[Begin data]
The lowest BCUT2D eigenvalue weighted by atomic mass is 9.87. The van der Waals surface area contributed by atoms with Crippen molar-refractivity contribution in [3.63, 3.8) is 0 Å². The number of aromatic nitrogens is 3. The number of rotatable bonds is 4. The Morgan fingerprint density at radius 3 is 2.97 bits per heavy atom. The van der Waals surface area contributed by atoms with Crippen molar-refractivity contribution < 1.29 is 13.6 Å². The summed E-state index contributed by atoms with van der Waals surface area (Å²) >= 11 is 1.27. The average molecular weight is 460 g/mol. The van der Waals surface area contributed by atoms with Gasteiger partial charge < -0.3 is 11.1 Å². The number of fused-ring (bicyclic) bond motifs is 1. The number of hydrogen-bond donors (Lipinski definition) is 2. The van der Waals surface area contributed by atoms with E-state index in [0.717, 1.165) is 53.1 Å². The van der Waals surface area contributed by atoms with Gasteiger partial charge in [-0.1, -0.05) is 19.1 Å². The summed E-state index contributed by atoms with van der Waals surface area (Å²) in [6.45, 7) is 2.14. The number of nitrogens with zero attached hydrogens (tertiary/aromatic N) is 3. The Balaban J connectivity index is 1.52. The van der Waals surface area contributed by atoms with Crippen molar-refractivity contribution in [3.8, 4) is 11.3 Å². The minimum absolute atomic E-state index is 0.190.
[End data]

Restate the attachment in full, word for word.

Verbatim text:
The lowest BCUT2D eigenvalue weighted by atomic mass is 9.87. The van der Waals surface area contributed by atoms with Crippen molar-refractivity contribution in [3.63, 3.8) is 0 Å². The number of aromatic nitrogens is 3. The number of rotatable bonds is 4. The Morgan fingerprint density at radius 3 is 2.97 bits per heavy atom. The van der Waals surface area contributed by atoms with Crippen molar-refractivity contribution < 1.29 is 13.6 Å². The summed E-state index contributed by atoms with van der Waals surface area (Å²) >= 11 is 1.27. The average molecular weight is 460 g/mol. The van der Waals surface area contributed by atoms with Gasteiger partial charge < -0.3 is 11.1 Å². The number of fused-ring (bicyclic) bond motifs is 1. The number of hydrogen-bond donors (Lipinski definition) is 2. The van der Waals surface area contributed by atoms with E-state index in [0.717, 1.165) is 53.1 Å². The van der Waals surface area contributed by atoms with Gasteiger partial charge in [-0.1, -0.05) is 19.1 Å². The summed E-state index contributed by atoms with van der Waals surface area (Å²) in [6.45, 7) is 2.14. The number of nitrogens with zero attached hydrogens (tertiary/aromatic N) is 3. The Balaban J connectivity index is 1.52. The van der Waals surface area contributed by atoms with Crippen molar-refractivity contribution in [3.8, 4) is 11.3 Å². The minimum absolute atomic E-state index is 0.190.